• 31% of healthcare organizations don’t have a clear picture of where to start with their healthcare analytics initiatives. This makes putting together an analytics department more important and more difficult at the same time.

    Hospitals and providers are facing difficulties with workflows, health information exchange, interoperability, and more. The barriers are making it hard to define a concrete big data analytics program, which makes it hard to bring in experts, even though experts are the key to breaking the barriers and getting programs organized.

What Should Healthcare Do About It?

There’s no easy fix, but there are steps healthcare organizations can take to make positions more attractive and begin to fill the skills gap. It might be an uphill battle for a while, but hospitals and providers have options.

  • If hiring experts from outside of the organization isn’t preferred, there’s always the option of training internal tech personnel. With a solid training program, mentoring options, and an infrastructure that will foster growth, it would be possible to use the expertise of one or two healthcare-seasoned data scientists to build a flourishing big data analytics team.

  • Healthcare organizations are under pressure to put together strong big data analytics programs and strategies, particularly in the face of advancing in front of competition. It sounds counterintuitive, but it will pay (literally) to take the time to carefully plan out how to mine and operationalize actionable insights. If healthcare analytics goals are clear, it will be easier to secure data science and infrastructure architectural expertise that’s needed to support a healthy, enduring program.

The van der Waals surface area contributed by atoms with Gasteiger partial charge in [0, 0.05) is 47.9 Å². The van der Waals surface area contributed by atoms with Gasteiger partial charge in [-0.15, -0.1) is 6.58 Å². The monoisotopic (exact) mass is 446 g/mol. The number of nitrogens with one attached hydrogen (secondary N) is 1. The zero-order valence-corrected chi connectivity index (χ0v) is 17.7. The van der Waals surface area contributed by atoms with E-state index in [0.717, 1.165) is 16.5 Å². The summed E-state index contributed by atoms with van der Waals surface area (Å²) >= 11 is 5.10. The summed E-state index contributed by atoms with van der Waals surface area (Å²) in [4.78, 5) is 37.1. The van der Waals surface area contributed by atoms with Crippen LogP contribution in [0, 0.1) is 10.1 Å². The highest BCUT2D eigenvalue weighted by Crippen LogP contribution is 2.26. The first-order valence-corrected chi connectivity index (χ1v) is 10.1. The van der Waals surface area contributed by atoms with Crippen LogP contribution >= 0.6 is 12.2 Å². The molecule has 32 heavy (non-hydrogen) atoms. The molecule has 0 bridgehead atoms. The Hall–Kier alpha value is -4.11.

Peak 10 completed our most recent healthcare IT study in 2016. Part of our findings defined the following fundamental conclusions related to the ongoing growth of IoT, telemedicine, and big data:

  • Application and device choice are key concerns. CIOs choose to integrate new technologies with caution due to security worries, but often have little control.

  • Devices and applications are producing increasing amounts of data. The majority of organizations are still figuring out what to do with it and how to best leverage it.

  • Big data is emerging as a major initiative with “population health” and connected devices, but implementation & usage is not yet strong.

To review the healthcare IT study findings, visit the Peak 10 Industry Spotlight: Healthcare IT website. We talked with healthcare IT decision makers about their plans for the future, including their thoughts on big data analytics programs.

If your IT team has questions about the infrastructural changes you may need to make to support your big data program, contact us at www.peak10.com/contact-us or (866) 473-2510 to speak with one of our experts.